Posts tagged "Sophia Coppola"

“On the Rocks” – A bumpy father-daughter story

October 20th, 2020 Posted by Review, women reviews 0 thoughts on ““On the Rocks” – A bumpy father-daughter story”

While best known for “Lost in Translation” starring Bill Murray and Scarlett Johanssen, winter/director Sophia Coppola’s credits are significant and now she is reunited with Murray in her newest film“On the Rocks.” This time, Murray is paired with Rashida Jones as a father-daughter duo tackling life and the ghosts that haunt their relationship.

We meet the happy young couple, Laura (Jones) and Dean (Marlon Wayans) upon their wedding day with a bright future ahead of them. Fast forward nearly a decade later and we are thrust into their chaotically busy life filled with two kids, a traveling husband, and a former writer trying to get back in touch with her passion. It’s a familiar scene of striving for balance in life but achieving it is another story.

Laura begins to have doubts about her relationship with her husband and reaches out to her father, Felix (Murray) whose previous actions with women may help her decide. The story becomes a study of this particular father-daughter relationship as the two attempt to reconnect as they play private detective.

The film is very narrowly focused on this duo, but make no mistake, this is Laura’s story. We get a glimpse into her life of being a mom and wife as she constantly transports kids, waits for them at school, and briskly interacts on the run with other moms all while trying to write her next book. It’s anxiety producing and for many of us, it brings back memories of a time that are merely a blur as we tried to juggle it all.

The heart of the film comes from Laura and Felix’s interactions. Felix, ever a flirt, seems to happily flit through life, superimposing his own morals and values upon every male including his son-in-law. This personal moral compass of his significantly and negatively impacted his relationship with his daughter and may continue to do so as we watch the story unfold.

On the surface, the question of “is Dean having an affair with his gorgeous assistant” is always looming overhead, but as we dig deeper into the story, it’s about Laura coming to terms with who her father is and if she will allow those attributes to effect her life now. It’s a slow burn and sometimes a bit too slow, but that initial question keeps you hooked. You have to find out if Dean is having an affair.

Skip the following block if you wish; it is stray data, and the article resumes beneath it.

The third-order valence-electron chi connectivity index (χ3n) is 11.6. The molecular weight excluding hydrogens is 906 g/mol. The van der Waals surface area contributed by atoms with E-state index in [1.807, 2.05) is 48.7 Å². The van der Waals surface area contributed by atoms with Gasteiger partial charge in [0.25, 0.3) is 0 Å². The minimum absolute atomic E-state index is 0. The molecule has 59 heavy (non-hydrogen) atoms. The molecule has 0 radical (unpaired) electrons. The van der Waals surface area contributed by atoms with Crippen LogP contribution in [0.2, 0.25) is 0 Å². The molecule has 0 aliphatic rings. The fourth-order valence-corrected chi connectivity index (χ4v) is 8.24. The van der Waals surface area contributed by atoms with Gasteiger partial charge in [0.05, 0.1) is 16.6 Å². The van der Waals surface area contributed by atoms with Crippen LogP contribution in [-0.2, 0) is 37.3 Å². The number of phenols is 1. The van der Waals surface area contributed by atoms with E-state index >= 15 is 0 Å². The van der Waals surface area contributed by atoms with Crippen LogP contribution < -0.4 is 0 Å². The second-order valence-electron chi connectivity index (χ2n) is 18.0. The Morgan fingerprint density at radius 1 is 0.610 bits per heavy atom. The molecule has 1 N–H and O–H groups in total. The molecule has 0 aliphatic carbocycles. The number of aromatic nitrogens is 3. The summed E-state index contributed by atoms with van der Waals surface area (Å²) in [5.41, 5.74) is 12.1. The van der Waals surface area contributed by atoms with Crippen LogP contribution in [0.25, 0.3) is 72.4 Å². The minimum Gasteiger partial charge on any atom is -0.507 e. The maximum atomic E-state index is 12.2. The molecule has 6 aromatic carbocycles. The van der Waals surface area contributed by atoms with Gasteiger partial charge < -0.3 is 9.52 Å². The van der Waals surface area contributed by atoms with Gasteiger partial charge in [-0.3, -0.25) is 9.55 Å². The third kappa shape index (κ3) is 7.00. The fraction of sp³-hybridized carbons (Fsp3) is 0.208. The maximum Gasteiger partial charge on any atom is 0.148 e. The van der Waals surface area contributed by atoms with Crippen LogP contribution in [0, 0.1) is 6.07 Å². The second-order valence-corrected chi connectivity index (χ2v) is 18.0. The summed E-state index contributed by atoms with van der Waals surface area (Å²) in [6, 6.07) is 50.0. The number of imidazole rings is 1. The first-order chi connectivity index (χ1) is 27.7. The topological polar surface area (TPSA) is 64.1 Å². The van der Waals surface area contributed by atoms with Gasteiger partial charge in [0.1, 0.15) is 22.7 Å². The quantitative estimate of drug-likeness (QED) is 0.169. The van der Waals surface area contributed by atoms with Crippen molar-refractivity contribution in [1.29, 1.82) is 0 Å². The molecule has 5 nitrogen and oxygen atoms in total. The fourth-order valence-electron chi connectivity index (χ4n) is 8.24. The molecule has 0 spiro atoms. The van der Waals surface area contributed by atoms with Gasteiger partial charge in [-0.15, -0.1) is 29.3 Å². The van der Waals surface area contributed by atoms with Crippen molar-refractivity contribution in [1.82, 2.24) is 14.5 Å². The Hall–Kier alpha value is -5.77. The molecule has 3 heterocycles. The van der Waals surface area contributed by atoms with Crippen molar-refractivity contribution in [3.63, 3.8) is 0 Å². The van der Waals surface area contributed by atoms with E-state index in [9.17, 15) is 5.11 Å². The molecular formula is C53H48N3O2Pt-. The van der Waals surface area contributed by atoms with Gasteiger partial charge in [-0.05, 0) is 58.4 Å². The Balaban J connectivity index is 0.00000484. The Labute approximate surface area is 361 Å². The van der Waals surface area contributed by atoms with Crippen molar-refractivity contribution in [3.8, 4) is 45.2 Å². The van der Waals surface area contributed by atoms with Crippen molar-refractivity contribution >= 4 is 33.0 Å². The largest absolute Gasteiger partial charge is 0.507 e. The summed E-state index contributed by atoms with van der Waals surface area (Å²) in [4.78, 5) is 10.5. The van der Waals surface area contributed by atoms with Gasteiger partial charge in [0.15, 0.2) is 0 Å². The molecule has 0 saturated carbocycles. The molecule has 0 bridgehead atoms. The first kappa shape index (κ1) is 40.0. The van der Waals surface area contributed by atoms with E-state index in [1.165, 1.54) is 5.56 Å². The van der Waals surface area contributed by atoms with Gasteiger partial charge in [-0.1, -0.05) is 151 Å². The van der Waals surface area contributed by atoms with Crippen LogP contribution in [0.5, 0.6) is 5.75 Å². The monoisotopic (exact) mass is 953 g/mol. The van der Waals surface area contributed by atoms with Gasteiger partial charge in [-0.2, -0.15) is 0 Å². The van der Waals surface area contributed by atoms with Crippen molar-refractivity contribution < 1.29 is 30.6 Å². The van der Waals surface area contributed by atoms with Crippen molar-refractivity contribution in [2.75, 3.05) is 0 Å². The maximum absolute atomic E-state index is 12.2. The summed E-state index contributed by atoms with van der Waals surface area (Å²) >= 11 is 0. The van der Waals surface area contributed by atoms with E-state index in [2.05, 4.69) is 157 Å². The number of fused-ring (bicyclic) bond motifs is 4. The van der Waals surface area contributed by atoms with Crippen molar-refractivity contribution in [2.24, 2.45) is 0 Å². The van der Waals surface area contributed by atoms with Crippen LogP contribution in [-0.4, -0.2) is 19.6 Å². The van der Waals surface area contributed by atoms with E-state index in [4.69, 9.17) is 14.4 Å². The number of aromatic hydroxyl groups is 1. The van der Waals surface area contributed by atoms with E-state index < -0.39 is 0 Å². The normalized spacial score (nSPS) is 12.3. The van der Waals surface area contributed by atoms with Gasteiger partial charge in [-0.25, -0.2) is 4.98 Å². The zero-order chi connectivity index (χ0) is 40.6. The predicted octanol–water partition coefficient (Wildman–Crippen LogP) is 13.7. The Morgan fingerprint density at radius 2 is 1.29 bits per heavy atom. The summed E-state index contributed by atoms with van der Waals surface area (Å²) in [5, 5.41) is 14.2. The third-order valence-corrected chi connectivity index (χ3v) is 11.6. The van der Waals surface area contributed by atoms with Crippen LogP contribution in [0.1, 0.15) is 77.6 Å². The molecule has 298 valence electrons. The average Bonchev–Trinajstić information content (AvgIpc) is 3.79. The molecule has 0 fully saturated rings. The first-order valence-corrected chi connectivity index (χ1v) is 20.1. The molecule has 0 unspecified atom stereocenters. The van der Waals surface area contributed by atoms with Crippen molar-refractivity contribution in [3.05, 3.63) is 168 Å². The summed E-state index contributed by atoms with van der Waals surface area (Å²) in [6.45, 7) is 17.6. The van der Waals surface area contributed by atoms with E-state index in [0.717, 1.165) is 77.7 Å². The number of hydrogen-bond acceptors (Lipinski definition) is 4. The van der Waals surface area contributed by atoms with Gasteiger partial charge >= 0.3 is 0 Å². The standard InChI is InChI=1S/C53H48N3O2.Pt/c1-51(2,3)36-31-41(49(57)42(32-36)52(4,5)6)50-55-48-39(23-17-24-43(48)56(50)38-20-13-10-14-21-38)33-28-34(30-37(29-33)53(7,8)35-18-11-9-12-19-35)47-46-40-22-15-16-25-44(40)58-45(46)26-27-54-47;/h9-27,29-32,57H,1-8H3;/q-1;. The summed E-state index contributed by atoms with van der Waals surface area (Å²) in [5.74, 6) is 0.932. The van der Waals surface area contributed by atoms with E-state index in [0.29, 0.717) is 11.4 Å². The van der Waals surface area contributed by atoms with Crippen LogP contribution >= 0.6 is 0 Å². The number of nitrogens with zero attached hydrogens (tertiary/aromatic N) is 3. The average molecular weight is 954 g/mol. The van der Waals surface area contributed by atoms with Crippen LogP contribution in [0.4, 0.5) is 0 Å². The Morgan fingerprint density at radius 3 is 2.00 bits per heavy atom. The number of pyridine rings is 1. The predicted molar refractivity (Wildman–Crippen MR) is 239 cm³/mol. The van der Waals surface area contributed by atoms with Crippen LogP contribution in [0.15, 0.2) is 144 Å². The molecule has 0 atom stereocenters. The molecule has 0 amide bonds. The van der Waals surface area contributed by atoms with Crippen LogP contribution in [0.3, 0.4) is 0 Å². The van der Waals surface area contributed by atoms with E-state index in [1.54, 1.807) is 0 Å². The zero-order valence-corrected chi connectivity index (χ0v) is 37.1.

“On the Rocks” is a small slice of one woman’s life as she yearns for the relationship and identity she once had while her relationship with her father comes to a head. We immediately know Felix has disappointed Laura in the past, but she holds out hope that maybe this time he’ll be different. It’s apparent that these unresolved issues must be confronted before she can independently and emotionally move forward.

Jones creates a believable character to carry this significant load, skillfully finding the right subtle actions and reactions to show us her longing for her image of a father to guide her. It’s an understated performance, and while she and Murray find a connection, the rhythm just isn’t consistently there. Murray seems to be constricted as he portrays the less than likable dad with a cavalier and self-absorbed perspective. He seems to pull back in this film, however when he does relax, as he does in the scene to talk his way out of a ticket, it’s wonderfully engaging.

The film is beautifully shot as the pair zip through New York City in a convertible or have an intimate drink and dinner at a familiar-feeling restaurant. This personal perspective to the film allows us to have empathy with Laura as the turmoil in her life culminates. Where the story suffers is its attention to character development with the supporting cast. We never get to know Dean or Laura’s annoying “friend” Vanessa (Jenny Slate) who adds a touch of humor to the dramatic film. There are a few unanswered questions , but ultimately, the film poses an introspective question for us all—how much do we let others’ baggage influence us?

While it’s a slow-moving film with a feeling of tying things up too neatly and quickly at the end, Jones and Murray create an intricate story of how our past influences our future.

3 Stars

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